Have you ever opened your mouth and stuck not only your foot in it, but most of your calf, too? It turns out that Jerry, who is familiar with this blog(!), knew we'd be taking lots of photos and gave us the best seats in the house on purpose so we'd have a front-row seat for Omari, who had unexpectedly arrived back on island just in time to perform that evening.

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Open mouth, insert entire leg.

And while it's open, you might as well also toss in Veya's mind-blowing banana bread and Johnny cakes.

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We devoured the bread basket in short order, which was a big mistake since we then had nothing to dunk in the extraordinary yellow-pepper soup that the chef presented as an amuse-bouche.

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We couldn't decide between the Vietnamese-style fried calamari with nuoc cham and the conch fritters with a chili-lime aioli . . . so we didn't.

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Angel picked an old favorite for his main course, the grilled jerk tuna with a rum-coffee glaze, caramelized pineapple, and fried plantains.

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I went with something more unusual, at least for me: The tagine mahi-mahi with mashed plantains and cilantro-almond pesto. That might not sound so unusual, but I am one of those people for whom cilantro tastes like soap. (Fun fact: Most cilantro-haters possess a shared group of olfactory receptor genes that pick up on the smell of aldehyde chemicals, which are found in both cilantro . . . and soap. Translation: We're not crazy!) But this is Veya, where the magician in the kitchen, Jerry's lovely wife Carrie, can make even an ingredient that I normally loathe taste so good that not only can I tolerate it . . . I will choose it and happily devour it. (God only knows what that woman could do with a beet.)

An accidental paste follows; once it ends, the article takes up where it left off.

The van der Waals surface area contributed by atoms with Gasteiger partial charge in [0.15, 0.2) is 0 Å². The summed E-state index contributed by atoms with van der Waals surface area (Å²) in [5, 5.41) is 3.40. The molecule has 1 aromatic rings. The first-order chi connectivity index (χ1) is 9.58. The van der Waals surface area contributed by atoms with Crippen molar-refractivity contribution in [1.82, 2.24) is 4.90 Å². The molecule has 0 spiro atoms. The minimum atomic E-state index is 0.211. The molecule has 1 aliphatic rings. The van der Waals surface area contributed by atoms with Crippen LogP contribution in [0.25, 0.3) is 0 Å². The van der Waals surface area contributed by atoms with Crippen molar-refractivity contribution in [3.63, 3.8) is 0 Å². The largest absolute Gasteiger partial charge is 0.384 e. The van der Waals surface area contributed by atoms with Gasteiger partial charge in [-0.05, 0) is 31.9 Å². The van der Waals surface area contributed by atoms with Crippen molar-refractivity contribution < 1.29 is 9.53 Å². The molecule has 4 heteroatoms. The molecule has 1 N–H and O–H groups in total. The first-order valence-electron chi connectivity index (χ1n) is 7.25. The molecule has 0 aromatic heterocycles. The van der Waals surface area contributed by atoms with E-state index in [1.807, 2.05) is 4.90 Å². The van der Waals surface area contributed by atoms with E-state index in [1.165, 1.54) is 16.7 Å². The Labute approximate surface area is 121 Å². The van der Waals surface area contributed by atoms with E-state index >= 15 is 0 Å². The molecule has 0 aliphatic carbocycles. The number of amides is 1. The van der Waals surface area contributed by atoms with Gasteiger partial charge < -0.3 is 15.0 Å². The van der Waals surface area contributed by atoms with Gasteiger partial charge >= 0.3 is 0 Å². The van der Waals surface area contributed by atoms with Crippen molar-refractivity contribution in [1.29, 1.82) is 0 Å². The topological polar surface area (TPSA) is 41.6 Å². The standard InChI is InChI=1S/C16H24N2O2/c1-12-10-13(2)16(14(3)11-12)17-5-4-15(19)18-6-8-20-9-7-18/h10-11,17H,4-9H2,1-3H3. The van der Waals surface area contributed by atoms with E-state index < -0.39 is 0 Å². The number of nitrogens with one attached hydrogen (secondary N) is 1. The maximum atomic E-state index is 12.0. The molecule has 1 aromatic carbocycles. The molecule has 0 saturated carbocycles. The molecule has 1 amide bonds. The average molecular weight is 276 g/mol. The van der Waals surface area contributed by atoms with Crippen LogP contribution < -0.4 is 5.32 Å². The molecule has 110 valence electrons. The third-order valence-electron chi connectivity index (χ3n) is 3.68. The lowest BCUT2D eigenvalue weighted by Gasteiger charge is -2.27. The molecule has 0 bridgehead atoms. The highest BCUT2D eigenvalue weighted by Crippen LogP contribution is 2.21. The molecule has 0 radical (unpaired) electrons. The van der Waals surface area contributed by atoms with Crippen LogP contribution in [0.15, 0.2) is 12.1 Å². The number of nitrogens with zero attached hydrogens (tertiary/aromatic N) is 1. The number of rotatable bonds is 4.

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The evening was absolutely perfect: Fantastic food, great company, and a front-row seat for Omari's performance.

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And just when we thought it couldn't get any better, Jerry stopped by our table to chat, and to deliver this:

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That is a dragon fruit, fresh from the garden of one of Veya's servers. Indigenous to Central America, dragon fruit comes from several cactus species, and its succulent stem provides the fruit with moisture in the arid climates where it grows -- like Anguilla.

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Despite its Technicolor flesh, the fruit is extremely mild and reminiscent of kiwi.

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There might also have been a bottle of Champagne for dessert. You know how those restaurant people roll.

The next morning we awoke feeling great, which is not normally the case after Champagne, but can be the case if you accompany that bottle with enough food to create a sizable stomach-sponge.